i'm no english native speaker, you know.
shall we keep on this thread in french?
(Your English is vastly superior to my non-existent French. I have no
doubt that you will learn more as you communicate with more English
speakers. As a monolingual English speaker, I salute you for becoming
fluent in a language other than your mother tongue. How many natural
languages do you know, by the way?)
is a horrible accusator a person making horrible accusation
or an ugly accusator?
because you know, accusators like generals are not
always handsome and some are awsome tennis players.
although awsome may refer to the way their children retire.
Ha ha ha!
(In general, you seem to be making distinctions between adjectives and
adverbs according to semantic criteria.
so you got it from the beginning and you still argued? why?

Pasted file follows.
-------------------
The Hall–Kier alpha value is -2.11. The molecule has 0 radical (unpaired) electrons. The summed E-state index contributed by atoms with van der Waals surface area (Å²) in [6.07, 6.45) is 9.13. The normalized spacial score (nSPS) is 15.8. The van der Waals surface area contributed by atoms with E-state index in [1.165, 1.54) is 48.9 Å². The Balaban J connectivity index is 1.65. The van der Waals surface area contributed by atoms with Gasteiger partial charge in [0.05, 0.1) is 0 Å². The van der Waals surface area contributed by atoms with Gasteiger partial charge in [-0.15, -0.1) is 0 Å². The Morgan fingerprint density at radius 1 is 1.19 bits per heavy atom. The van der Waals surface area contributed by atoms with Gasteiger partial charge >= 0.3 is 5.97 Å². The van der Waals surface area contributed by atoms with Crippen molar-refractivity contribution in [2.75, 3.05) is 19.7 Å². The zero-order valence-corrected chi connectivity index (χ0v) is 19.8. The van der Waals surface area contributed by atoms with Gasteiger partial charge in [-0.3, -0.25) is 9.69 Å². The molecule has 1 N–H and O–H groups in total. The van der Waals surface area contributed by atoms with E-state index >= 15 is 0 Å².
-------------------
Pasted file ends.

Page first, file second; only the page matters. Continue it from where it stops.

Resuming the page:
are you an auxlanger?
It might be simpler for you to
make the distinction on the basis of syntactic criteria.
i make it too. i make both. that what the point of my own post.
if you remember.
You could do this
even if you don't mark the difference between adjectives and adverbs
mophologically. An adjective qualifies a noun phrase, even if that noun
phrase stands for an action [accusation, misrepresentation, etc.] An
adverb qualifies a verb.)
or the verbs "hidden inside" a noun of agent like "to play" inside
"player" or "to retire&nurse" inside "general".
in my conlangs i usually allow myself to make adjectival adverbs
(good-ly) and adverbal adjectives (well-y).
(I'm afraid I don't understand these examples.
Could you illustrate their
contrasting uses in context?)
a pleasant dancer
a pleasantly dancer
this holds for pleasantly retired and pleasant nursing dancers